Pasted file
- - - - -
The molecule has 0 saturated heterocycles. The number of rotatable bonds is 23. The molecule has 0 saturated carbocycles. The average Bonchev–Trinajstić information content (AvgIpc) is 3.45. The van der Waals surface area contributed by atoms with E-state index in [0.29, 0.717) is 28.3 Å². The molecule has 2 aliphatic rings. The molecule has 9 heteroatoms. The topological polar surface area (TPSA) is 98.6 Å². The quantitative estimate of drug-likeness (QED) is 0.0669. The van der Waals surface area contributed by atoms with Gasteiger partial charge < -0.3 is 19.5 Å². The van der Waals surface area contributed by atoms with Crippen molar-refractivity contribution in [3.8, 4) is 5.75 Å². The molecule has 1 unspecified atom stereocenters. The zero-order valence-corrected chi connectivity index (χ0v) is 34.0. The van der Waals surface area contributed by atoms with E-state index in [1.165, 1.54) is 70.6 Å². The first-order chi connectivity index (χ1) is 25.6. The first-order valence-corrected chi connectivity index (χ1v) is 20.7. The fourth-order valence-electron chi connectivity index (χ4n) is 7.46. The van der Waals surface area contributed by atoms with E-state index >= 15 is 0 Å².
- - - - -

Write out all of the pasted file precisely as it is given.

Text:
The molecule has 0 saturated heterocycles. The number of rotatable bonds is 23. The molecule has 0 saturated carbocycles. The average Bonchev–Trinajstić information content (AvgIpc) is 3.45. The van der Waals surface area contributed by atoms with E-state index in [0.29, 0.717) is 28.3 Å². The molecule has 2 aliphatic rings. The molecule has 9 heteroatoms. The topological polar surface area (TPSA) is 98.6 Å². The quantitative estimate of drug-likeness (QED) is 0.0669. The van der Waals surface area contributed by atoms with Gasteiger partial charge < -0.3 is 19.5 Å². The van der Waals surface area contributed by atoms with Crippen molar-refractivity contribution in [3.8, 4) is 5.75 Å². The molecule has 1 unspecified atom stereocenters. The zero-order valence-corrected chi connectivity index (χ0v) is 34.0. The van der Waals surface area contributed by atoms with E-state index in [1.165, 1.54) is 70.6 Å². The first-order chi connectivity index (χ1) is 25.6. The first-order valence-corrected chi connectivity index (χ1v) is 20.7. The fourth-order valence-electron chi connectivity index (χ4n) is 7.46. The van der Waals surface area contributed by atoms with E-state index >= 15 is 0 Å².